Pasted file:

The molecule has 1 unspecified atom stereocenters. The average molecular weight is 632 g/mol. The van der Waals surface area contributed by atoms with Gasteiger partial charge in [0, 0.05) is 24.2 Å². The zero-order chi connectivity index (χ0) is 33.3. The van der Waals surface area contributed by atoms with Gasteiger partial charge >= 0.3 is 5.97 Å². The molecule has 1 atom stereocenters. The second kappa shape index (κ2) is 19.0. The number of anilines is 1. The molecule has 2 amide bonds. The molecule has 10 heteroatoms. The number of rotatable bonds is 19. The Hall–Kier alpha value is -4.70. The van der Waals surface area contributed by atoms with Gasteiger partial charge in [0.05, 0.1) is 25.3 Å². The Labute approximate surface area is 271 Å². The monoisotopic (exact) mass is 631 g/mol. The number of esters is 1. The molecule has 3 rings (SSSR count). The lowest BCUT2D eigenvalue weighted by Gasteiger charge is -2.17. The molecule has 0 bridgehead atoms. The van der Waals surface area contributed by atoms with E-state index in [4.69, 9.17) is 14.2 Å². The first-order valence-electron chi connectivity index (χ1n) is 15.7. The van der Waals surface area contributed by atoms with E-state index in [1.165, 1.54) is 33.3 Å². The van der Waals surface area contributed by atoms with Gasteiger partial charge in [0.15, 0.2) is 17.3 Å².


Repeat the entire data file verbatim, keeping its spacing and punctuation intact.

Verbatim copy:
The molecule has 1 unspecified atom stereocenters. The average molecular weight is 632 g/mol. The van der Waals surface area contributed by atoms with Gasteiger partial charge in [0, 0.05) is 24.2 Å². The zero-order chi connectivity index (χ0) is 33.3. The van der Waals surface area contributed by atoms with Gasteiger partial charge >= 0.3 is 5.97 Å². The molecule has 1 atom stereocenters. The second kappa shape index (κ2) is 19.0. The number of anilines is 1. The molecule has 2 amide bonds. The molecule has 10 heteroatoms. The number of rotatable bonds is 19. The Hall–Kier alpha value is -4.70. The van der Waals surface area contributed by atoms with Gasteiger partial charge in [0.05, 0.1) is 25.3 Å². The Labute approximate surface area is 271 Å². The monoisotopic (exact) mass is 631 g/mol. The number of esters is 1. The molecule has 3 rings (SSSR count). The lowest BCUT2D eigenvalue weighted by Gasteiger charge is -2.17. The molecule has 0 bridgehead atoms. The van der Waals surface area contributed by atoms with E-state index in [4.69, 9.17) is 14.2 Å². The first-order valence-electron chi connectivity index (χ1n) is 15.7. The van der Waals surface area contributed by atoms with E-state index in [1.165, 1.54) is 33.3 Å². The van der Waals surface area contributed by atoms with Gasteiger partial charge in [0.15, 0.2) is 17.3 Å².